The model claims an average error rate of 7.326% across 20 days, 2.424% across 5 days and 1.165%. The comparsion chart of predictions vs. actual value looks pretty accurate:
Bitcoin And Big Data Can We Predict The Future Value Of Virtual Currency 2

But the 20-day forecast shows some wild fluctuation, the accuracy of which is questionable:
Bitcoin And Big Data Can We Predict The Future Value Of Virtual Currency 3

Also, the website comes with an important disclaimer:

Unfortunately, predictions can become less accurate when real-life events significantly affect the value of bitcoins. This is important to keep in mind if you are making decisions based on the data on this website.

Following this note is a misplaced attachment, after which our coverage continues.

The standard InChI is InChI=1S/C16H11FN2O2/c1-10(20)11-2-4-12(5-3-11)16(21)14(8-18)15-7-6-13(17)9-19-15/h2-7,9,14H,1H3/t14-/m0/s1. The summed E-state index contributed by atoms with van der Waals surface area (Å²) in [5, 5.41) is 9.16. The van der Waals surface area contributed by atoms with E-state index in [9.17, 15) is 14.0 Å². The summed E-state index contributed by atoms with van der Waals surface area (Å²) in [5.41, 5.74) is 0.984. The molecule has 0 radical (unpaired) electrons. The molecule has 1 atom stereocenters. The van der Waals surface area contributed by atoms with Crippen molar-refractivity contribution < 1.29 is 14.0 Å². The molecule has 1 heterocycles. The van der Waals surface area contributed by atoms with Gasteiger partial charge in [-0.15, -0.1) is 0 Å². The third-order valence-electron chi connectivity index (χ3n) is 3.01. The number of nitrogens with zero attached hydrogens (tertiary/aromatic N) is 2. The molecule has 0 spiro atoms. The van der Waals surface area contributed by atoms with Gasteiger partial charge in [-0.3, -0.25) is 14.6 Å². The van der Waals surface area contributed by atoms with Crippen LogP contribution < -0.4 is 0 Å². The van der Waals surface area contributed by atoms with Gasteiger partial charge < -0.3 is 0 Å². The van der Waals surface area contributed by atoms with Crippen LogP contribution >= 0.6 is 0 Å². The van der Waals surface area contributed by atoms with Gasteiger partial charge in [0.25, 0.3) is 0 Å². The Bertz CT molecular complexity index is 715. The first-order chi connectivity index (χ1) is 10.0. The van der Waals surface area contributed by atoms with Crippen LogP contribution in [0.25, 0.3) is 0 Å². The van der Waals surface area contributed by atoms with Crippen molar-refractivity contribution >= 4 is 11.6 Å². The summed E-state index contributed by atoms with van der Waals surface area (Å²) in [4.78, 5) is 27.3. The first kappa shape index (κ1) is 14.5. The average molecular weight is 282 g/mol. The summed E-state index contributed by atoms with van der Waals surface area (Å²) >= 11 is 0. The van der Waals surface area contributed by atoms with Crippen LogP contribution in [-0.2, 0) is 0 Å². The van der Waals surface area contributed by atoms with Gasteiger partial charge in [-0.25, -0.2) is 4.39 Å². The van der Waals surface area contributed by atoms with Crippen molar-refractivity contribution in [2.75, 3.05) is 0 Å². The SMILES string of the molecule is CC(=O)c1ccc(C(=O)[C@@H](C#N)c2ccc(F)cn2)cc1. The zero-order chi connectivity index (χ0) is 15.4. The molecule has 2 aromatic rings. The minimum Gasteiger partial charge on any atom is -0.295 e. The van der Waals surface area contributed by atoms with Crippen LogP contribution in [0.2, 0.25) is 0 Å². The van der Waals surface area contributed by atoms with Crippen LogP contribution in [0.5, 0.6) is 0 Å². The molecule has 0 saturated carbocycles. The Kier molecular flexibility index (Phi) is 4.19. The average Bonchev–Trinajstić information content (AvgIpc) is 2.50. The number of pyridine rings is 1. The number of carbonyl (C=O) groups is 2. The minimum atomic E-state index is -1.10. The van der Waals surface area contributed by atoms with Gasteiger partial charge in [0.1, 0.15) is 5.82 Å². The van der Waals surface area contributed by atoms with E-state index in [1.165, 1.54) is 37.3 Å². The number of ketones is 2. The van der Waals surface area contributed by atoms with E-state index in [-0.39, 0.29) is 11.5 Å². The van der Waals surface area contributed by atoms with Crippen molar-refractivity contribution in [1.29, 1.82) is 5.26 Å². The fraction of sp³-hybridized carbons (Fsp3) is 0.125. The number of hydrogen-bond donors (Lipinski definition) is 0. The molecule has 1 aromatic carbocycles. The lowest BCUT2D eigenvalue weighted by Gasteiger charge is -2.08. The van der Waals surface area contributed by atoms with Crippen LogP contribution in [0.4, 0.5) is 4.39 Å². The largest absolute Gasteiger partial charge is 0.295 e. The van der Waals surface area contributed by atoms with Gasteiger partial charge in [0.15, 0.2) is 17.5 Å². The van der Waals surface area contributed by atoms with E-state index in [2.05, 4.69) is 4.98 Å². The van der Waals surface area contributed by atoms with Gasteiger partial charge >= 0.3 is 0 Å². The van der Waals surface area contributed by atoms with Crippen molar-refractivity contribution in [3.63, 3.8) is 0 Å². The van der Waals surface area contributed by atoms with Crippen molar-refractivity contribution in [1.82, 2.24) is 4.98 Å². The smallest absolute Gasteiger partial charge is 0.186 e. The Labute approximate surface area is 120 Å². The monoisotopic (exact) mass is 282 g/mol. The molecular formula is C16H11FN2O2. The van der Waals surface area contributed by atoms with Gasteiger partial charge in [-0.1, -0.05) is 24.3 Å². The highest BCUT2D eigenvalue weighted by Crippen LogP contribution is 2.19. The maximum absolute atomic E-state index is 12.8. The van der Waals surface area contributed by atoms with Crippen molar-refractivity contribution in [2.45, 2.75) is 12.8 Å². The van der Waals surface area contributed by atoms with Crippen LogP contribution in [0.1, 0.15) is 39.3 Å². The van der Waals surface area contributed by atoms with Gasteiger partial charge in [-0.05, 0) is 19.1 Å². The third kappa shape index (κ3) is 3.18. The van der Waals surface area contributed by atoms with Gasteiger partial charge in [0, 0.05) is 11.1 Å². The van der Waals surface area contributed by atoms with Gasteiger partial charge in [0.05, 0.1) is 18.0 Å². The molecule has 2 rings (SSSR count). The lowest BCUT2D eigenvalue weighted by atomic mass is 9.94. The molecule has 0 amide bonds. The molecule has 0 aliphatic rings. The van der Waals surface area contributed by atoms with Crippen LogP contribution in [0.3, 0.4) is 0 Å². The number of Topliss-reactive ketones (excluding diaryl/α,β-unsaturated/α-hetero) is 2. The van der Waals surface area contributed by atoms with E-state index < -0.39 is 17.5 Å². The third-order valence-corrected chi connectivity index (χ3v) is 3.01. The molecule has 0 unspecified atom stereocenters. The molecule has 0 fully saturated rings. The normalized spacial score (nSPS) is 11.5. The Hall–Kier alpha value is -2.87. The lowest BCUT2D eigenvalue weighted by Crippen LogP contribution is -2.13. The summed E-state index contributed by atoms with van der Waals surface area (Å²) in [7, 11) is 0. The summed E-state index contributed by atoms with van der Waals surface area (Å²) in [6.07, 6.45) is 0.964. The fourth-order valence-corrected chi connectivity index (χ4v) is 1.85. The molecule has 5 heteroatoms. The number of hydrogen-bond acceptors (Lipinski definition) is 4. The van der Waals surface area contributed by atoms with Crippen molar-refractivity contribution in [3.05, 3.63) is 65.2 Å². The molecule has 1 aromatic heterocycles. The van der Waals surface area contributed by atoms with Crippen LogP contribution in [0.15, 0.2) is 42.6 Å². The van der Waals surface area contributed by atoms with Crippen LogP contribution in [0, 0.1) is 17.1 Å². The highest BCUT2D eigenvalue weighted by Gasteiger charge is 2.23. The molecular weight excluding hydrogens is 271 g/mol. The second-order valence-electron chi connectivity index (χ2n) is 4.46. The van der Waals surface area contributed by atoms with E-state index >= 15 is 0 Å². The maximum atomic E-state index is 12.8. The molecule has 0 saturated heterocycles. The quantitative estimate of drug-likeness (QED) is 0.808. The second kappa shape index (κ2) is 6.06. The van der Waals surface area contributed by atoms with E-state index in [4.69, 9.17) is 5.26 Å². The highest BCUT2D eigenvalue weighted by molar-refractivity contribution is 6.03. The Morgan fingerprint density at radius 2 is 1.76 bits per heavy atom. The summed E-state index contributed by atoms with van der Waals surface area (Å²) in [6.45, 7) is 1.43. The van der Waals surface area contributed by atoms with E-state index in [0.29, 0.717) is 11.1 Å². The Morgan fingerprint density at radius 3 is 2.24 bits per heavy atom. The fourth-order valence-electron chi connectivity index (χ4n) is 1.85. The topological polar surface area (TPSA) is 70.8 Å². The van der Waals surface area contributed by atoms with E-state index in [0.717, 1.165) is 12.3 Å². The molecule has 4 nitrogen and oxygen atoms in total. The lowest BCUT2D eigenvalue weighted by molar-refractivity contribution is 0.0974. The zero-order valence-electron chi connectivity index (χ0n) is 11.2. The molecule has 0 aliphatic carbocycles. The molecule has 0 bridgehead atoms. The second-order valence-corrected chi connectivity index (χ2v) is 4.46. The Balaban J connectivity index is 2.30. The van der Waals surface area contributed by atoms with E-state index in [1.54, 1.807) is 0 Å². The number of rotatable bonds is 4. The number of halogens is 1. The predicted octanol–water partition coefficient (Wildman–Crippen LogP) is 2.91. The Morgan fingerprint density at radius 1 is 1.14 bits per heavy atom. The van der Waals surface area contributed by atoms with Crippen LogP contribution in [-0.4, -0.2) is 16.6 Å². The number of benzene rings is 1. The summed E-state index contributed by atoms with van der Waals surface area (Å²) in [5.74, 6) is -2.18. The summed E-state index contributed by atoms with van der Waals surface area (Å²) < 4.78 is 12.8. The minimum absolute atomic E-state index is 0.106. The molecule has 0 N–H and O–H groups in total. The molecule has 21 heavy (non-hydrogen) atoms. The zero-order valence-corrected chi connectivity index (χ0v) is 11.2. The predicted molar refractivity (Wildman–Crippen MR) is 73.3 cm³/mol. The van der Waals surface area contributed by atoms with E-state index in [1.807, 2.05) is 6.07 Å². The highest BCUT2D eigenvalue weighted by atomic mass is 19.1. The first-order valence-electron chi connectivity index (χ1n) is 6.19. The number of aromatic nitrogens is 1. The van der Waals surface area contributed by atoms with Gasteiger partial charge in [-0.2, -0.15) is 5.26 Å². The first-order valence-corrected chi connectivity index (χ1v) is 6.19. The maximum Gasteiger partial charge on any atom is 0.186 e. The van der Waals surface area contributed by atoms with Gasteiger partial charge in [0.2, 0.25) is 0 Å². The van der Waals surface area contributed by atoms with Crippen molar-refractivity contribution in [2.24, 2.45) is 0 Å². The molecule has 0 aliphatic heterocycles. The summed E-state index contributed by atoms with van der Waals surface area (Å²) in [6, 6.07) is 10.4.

In short, we can roughly forecast trends and examine in-depth analytics, but we can’t account for dramatic fluctuation caused by real-world events.

NYC’s Bitcoin Regulations: The Next Bitcoin Price Plummet?

Only this week, news came in which could shake the value of Bitcoin. New York State has released the first draft of its plans to regulate Bitcoin, and it’s surprisingly rigorous and archaic.

If passed, the plans would mean Bitcoin businesses have to keep track of the physical addresses of their customers, as well the adresses of everyone who sends money to their customers via the Bitcoin network, entirely undermining the principles of the virtual currency. New York’s Bitcoin businesses would also be subject to rigorous observation by the New York State Department of Financial Services. They would have to submit frequent reports to the DFS, outlining changes in ownership, and even financial forecasts and strategic business plans. This would mean Bitcoin businesses would have to do more reporting than other businesses licensed by the DFS.